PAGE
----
Searching for a fourth generation

This analysis searched for another generation of quarks even heavier than the top quark discovered at Fermilab in 1995.

There are many fascinating measurements that have been made at particle colliders over the years, but perhaps my favorite was done at the LEP accelerator at CERN. After varying the beam energy, physicists made a plot showing the production of Z bosons in comparison to theoretical curves for the existence of two, three and four neutrinos. The data essentially demonstrated that the number of different types of neutrinos into which the Z boson could decay is identically three.

Physicists already know at least three types of neutrinos exist and that each neutrino is associated with its own specific lepton and two quarks. Each grouping of these particles is called a generation, with generation one consisting of the electron neutrino, the electron and the up and down quarks. Generation two includes the muon neutrino, muon and charm and strange quarks. Generation three consists of the tau neutrino, tau and top and bottom quarks. The precise value of three neutrino types suggested that there are exactly three different generations.

However, if we dig a little deeper, we find that the data actually only demonstrated that there were three light neutrinos into which the Z boson could decay. Additional heavy neutrinos were possible. Given that we see such a huge range of masses in the various quarks (for instance the top quark is about 100,000 times heavier than the up quark) it is at least conceivable that there could be a fourth generation with a heavy neutrino.

Naturally, the only way to be sure is to look for heavier particles of the fourth generation. These hypothetical particles don’t (yet) have the quirky names of the known quarks and are simply called t’ and b’ as analogs of the top and bottom quarks. CMS physicists looked for a b’ quark. Following the patterns observed in the lighter generations, we think that the b’ quark will decay into a top quark and a W boson. The top quark decays in the ordinary way into a bottom quark and another W boson. Because b’ quarks and antimatter quarks are produced at the same time, this doubles the particle count. Physicists then looked for events containing two bottom quarks and four W bosons.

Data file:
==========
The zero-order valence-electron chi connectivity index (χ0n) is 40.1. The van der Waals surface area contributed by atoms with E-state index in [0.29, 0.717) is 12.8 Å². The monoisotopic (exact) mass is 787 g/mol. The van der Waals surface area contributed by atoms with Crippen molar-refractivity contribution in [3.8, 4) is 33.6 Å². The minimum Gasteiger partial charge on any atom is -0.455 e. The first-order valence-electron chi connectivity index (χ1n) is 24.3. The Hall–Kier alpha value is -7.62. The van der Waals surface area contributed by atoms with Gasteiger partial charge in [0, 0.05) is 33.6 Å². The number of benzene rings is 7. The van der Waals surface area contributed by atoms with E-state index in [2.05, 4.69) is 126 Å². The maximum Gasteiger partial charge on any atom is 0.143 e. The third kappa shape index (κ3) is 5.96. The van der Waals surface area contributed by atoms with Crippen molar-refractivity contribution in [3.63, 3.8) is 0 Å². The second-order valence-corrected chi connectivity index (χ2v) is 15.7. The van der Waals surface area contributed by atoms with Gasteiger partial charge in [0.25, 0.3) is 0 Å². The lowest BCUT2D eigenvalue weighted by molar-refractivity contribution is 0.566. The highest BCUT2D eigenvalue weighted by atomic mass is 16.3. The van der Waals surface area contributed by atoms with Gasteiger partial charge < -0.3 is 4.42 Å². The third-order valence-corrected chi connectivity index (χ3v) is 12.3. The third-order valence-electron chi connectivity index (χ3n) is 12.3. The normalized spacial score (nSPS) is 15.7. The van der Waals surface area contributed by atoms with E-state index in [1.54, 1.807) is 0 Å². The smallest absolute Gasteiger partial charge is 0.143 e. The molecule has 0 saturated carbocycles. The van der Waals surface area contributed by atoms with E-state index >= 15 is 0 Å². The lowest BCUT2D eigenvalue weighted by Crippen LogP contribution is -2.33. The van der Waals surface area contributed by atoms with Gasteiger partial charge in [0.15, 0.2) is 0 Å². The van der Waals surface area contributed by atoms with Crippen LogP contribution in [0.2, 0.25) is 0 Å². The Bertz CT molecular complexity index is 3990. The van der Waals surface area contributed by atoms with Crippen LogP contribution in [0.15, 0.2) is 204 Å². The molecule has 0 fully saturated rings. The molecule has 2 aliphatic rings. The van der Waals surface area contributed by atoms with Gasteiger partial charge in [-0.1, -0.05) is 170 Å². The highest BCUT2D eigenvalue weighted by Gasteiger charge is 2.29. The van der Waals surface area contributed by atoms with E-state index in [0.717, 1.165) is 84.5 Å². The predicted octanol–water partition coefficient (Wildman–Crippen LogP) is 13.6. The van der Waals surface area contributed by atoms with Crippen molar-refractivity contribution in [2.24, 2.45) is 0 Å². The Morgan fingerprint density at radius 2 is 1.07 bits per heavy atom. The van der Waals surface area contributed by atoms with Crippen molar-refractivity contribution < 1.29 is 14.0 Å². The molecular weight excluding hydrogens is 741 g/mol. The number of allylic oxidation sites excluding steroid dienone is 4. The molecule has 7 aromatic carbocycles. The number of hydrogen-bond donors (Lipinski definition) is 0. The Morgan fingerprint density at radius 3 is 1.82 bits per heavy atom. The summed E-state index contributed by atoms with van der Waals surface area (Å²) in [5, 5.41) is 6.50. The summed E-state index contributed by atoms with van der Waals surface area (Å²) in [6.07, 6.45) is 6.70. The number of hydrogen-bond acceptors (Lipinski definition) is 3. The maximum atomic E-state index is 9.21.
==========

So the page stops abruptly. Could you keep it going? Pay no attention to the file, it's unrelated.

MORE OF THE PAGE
Using the 2010 dataset (which is only a tiny fraction of the data expected to be collected in 2011) the analysis showed no evidence for the existence of a fourth generation, but it demonstrated CMS’ ability to quickly search for very complicated experimental signatures.

— Don Lincoln

These physicists performed this challenging analysis.
One strength of large modern collaborations is the intense review that each analysis undergoes before being submitted to a journal. This analysis was led by an excellent team of American and Taiwanese physicists. When the analyzers have done as complete a job as they know how, the analysis is then reviewed by an Analysis Review Committee. After ARC review, the analysis is further reviewed by some of the several thousand CMS collaborators and the physics coordination leadership. Only after the analysis passes all of this intense scrutiny is it sent to a journal for consideration. These physicists form the ARC for this analysis.